#trynottocryinpublic / what succeeds, what fails

Painting can display a breathtaking diversity. Now, granted, that can be said about any form of artmaking, and it can be a weakness, as well as a strength. But when one considers a few things (lets call them suppositions) painting is an active site for this debate.

There are painters out there (not karaoke modernists, but others worth your time – I’d recommend Jonathan Forrest’s dimensional paintings) that can make an effective point for how the lineage of Greenberg and Reinhardt is explored in their work. There are painters who are primitives, that have an immediacy and rawness of experience (the late Paul Sisestki’s works), and clearly ne’er the twain shall meet of those aforementioned ideologies.

As for me, I’m all about narrative, all about stories, all about how images can be used to act as a subversive and yet direct form of “history.”

There is an element to this conversation, of pedagogy, too, as its rare to encounter a painter who hasn’t been formed (or deformed) by “art school” in this day. Sometimes that, I suspect, is why I tend to be dismissive of abstraction, in a “contemporary” setting: one has to acknowledge that not all stories have been told, so ignoring narrative is an act of special privilege that ignores the voices that haven’t been allowed to speak.

On another level, our teachers shape us, and sometimes they do what I saw years ago, when I endured a lecture by Ron Shuebrook, and realized all his MFA students started working in so many different media, and all left painting like him. Art school might be about “unlearning” assumption, or it might be about being immersed in a space that makes you unaware that any other ideas might be valid, or of consideration (Full disclosure: I taught for more than a dozen years, in an art department, in studio. However, as I taught primarily at senior levels, in digital media, my classroom incorporated a reading package that always reminded students that there are spaces outside the university…).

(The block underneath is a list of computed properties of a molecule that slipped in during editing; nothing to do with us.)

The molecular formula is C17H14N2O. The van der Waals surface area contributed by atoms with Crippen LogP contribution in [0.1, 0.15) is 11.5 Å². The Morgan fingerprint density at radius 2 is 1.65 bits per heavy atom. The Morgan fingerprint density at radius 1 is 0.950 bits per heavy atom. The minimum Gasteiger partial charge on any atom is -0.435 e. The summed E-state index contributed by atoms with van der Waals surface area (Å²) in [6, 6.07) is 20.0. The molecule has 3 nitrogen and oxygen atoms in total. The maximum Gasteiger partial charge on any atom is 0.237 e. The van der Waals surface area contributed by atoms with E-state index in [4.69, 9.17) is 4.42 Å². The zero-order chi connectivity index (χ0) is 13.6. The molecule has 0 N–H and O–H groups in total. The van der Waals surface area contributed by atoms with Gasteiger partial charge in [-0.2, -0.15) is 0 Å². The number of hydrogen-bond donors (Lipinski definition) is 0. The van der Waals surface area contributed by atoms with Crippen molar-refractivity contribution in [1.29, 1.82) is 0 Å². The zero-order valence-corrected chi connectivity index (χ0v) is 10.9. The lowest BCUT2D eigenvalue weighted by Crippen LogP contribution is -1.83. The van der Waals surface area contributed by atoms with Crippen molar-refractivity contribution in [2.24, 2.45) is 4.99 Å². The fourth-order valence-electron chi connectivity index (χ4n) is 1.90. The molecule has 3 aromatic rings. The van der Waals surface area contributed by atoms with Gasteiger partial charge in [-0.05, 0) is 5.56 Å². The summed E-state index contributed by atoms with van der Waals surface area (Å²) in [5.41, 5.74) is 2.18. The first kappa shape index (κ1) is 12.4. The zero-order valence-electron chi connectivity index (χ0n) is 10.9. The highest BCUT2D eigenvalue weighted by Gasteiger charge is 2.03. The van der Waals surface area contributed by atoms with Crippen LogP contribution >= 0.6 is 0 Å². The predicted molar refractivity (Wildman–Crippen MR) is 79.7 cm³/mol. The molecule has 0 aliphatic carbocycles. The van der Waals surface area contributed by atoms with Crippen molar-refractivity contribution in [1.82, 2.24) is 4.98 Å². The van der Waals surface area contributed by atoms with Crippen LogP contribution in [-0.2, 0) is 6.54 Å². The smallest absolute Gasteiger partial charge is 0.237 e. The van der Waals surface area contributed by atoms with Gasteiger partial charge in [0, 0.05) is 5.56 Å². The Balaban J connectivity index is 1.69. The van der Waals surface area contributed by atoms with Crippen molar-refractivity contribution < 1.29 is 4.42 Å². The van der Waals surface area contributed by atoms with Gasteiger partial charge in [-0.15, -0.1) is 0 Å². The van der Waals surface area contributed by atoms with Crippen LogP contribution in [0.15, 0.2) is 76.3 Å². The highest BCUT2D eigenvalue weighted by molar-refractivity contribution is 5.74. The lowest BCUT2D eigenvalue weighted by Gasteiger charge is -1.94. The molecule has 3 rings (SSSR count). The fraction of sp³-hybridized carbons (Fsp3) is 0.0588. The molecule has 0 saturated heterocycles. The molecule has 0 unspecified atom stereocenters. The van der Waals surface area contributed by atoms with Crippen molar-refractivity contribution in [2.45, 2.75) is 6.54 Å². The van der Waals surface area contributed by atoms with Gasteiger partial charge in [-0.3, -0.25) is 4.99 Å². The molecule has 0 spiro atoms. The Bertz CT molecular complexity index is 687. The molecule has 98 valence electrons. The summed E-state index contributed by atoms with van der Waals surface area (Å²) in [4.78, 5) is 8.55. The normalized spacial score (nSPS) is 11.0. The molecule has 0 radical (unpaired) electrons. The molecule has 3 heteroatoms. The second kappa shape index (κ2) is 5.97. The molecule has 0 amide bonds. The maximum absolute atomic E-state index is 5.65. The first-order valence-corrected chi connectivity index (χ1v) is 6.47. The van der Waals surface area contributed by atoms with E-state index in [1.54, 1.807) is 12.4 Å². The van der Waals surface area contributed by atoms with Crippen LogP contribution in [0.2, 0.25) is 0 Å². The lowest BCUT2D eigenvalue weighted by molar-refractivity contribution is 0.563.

And this brings us to the first instalment of #trynottocryinpublic, currently at Rodman Hall in St. Catharines. This first of two exhibitions under the same umbrellas is made up of three artists who are “emerging”, literally from their degree at Brock into the larger art world. Fostered by two very different instructors from the School of Visual Arts at Brock (Donna Szöke and Shawn Serfas), this is part of the BFA Honours course that is a partnership between Rodman and the MIWSFPA.

All three – Liz Hayden, Fraser Brown and Kaia Toop – work in paint. They share the back, lower rooms at Rodman. They will be followed by an exhibition of their “classmates”, as this manifestation of #trynottocryinpublic ends this Saturday, April 9th.

Toop’s work is easily the strongest, and is the work that merits repeated viewings. There’s a playful aspect to her work, but also an unsettling one. Her pieces with flamingos, manatees, zebras and fawns are high points of the entire exhibition. There’s a maturity of execution here. For example, There are improbable things by Toop (the strongest piece in the exhibition) is a scene that’s disturbing on more rigorous looking but that may initially disarm you with its absurdity and inanity.

In improbable things, the factory is reminiscent of a Diego Rivera (his mural at the Detroit Institute of Arts, for example), dark and textured, a space that’s cramped and a bit suffocating as we gaze into it. The flamingos are both bright pink against the dull factory. I’m also reminded of Alice in Wonderland and the games of croquet that used animals as “toys” and “tools” with a blithe cruelty.

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The flamingos float: as does the fawn in a work in a back space, though it seems more frightened and its posture suggests that its almost “turtling”, if I may use cross – fauna language, against harm. The painting to the right of that isolates a stag on a pink blank background, with scraps of what could be newsprint, or other papery detritus, stuck to it. This is repeated in several other works, where the animals seem damaged by some kind of “leftover” (that word appears in each title) of a manufactured, or manufacturing environment…animals in sites of environmental destruction or damage often have been photographed slick with oily wastes, and other dumped garbage. These are more subtle versions of ducks and geese with their necks caught (perhaps terminally) in six pack plastic rings we’ve discarded without thought or consideration.